In the fall of 1941, as the United States Army scrambled to prepare for the war they knew was coming, a new kind of soldier was training with a new way of getting to the battlefield – the paratrooper.
As fate would have it, the fourth battalion of parachute infantry to be activated would be the first to deploy to England and the first to jump into combat, while their more celebrated airborne brothers were still training in the States. This independent airborne unit was designated the 509th Parachute Infantry Battalion, nicknamed the Geronimos.
The paratroopers of the 509th PIB were also known as “gingerbread men” for the figure on the unit patch they wore. Lieutenant Colonel Edson Raff, the first combat commander of the Geronimos, believed that in military operations “the boldest plan is the best.” That philosophy was demonstrated over and over again by the 509th PIB on the battlefields of World War II. Read the riveting true story of the first American paratroopers to jump into combat during the invasion of North Africa. Follow these same men as they parachute behind enemy lines in Italy, hold the line against a German onslaught at Anzio, and parachute into southern France. Stay with them until their last fight, during the Battle of the Bulge, where only 55 men walked away.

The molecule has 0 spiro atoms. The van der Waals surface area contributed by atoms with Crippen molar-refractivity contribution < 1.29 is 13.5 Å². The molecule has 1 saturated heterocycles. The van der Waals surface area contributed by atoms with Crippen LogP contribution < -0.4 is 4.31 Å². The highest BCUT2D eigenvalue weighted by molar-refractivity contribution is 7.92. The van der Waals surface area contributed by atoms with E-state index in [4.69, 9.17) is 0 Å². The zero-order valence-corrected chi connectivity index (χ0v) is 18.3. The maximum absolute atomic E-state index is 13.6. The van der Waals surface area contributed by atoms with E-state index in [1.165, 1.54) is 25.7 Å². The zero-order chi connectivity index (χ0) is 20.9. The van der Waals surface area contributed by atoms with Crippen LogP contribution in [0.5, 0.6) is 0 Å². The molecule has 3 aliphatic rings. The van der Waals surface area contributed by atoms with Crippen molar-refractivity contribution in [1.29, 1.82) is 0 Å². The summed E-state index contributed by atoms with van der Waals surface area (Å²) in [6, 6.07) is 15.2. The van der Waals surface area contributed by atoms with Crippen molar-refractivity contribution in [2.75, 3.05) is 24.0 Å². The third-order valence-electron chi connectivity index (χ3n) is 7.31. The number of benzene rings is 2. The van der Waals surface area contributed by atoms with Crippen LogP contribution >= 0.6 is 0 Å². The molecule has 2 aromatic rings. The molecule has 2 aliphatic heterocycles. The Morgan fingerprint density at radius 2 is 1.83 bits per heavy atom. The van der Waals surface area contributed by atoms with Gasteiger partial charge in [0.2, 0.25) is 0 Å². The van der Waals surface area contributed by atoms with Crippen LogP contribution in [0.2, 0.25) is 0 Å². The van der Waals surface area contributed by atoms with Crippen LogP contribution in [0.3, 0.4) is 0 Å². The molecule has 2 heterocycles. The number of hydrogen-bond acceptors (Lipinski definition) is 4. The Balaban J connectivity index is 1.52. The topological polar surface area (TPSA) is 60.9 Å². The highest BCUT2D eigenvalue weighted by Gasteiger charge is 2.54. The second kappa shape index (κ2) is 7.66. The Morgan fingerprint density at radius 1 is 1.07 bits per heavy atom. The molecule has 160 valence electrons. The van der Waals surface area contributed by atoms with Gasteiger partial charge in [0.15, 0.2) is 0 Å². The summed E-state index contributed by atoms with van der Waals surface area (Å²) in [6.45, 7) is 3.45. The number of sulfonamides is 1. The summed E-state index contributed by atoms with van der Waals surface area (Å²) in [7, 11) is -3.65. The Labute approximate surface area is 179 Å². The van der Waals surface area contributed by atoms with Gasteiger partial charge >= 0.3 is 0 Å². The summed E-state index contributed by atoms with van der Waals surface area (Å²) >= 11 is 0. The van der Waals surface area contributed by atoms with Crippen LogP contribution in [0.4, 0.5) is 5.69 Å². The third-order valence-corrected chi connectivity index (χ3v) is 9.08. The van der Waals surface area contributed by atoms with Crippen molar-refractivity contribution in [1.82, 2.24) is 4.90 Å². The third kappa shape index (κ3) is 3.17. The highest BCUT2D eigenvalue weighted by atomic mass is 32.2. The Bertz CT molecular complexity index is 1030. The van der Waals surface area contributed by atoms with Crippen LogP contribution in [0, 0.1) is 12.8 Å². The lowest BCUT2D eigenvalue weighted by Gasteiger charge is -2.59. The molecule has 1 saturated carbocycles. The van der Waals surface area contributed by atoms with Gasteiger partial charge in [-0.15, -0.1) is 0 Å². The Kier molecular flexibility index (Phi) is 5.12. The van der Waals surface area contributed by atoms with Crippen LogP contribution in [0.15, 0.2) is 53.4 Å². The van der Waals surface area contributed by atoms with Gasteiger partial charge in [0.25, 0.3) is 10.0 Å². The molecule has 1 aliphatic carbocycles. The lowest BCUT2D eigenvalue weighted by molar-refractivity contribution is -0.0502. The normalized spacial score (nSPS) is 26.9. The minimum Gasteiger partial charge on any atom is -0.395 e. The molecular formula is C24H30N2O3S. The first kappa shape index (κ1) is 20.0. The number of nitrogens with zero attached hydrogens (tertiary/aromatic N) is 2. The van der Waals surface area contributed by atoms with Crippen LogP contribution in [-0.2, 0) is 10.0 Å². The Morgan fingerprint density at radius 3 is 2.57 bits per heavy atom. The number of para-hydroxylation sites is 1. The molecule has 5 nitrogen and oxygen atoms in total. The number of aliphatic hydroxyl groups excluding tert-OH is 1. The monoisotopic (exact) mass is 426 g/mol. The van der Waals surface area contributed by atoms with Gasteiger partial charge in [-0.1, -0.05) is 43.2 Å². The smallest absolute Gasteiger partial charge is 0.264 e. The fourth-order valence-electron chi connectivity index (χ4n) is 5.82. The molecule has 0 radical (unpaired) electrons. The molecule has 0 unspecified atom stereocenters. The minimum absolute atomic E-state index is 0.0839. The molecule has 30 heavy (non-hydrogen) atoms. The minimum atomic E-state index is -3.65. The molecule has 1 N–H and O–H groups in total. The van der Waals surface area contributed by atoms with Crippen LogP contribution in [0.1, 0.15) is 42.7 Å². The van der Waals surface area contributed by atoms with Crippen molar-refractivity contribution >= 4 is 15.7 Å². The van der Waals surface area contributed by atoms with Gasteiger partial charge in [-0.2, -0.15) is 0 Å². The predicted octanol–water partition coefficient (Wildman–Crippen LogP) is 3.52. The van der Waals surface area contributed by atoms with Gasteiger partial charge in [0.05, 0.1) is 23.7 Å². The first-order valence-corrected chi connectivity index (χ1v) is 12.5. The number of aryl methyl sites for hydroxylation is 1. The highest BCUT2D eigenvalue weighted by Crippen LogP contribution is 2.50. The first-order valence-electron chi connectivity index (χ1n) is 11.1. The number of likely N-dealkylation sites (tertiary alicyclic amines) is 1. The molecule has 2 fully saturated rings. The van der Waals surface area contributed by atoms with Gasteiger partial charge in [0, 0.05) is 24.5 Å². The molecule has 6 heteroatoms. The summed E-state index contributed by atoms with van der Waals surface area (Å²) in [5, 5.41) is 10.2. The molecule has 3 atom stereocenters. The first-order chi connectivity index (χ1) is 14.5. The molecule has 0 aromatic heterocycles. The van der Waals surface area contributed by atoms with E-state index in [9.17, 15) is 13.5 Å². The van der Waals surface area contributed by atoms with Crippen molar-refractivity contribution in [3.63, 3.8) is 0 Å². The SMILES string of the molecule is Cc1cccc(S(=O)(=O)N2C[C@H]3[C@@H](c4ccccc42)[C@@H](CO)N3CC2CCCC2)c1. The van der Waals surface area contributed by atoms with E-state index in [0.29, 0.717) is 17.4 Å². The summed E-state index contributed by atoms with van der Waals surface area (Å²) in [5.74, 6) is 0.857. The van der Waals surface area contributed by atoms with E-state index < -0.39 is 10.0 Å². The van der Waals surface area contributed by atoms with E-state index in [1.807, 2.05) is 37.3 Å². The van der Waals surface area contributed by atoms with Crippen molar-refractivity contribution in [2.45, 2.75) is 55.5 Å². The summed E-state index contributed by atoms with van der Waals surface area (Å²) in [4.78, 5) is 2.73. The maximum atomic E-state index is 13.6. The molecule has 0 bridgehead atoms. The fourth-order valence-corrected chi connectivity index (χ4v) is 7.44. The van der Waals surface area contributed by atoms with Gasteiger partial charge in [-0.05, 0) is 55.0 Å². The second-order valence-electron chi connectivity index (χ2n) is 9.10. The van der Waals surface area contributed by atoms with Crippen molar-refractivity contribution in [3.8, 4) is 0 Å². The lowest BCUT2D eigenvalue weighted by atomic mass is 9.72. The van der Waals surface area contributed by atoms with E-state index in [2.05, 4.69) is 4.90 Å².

Little has been written about the gingerbread men in WWII. Now the 509th Parachute Infantry Battalion’s combat chronicle is available in one source. In “The Boldest Plan is the Best,” author Jim Broumley has skillfully crafted a narrative of the beginnings of American airborne and the first paratroopers to go into combat. The exploits of this “bastard battalion” are brought to life with the voices of the veterans themselves, seventy photographs, and seventeen original maps. Enough background on WWII is provided for the enjoyment of a general audience, but readers of military history will also relish this story of an often overlooked unit of elite American paratroopers.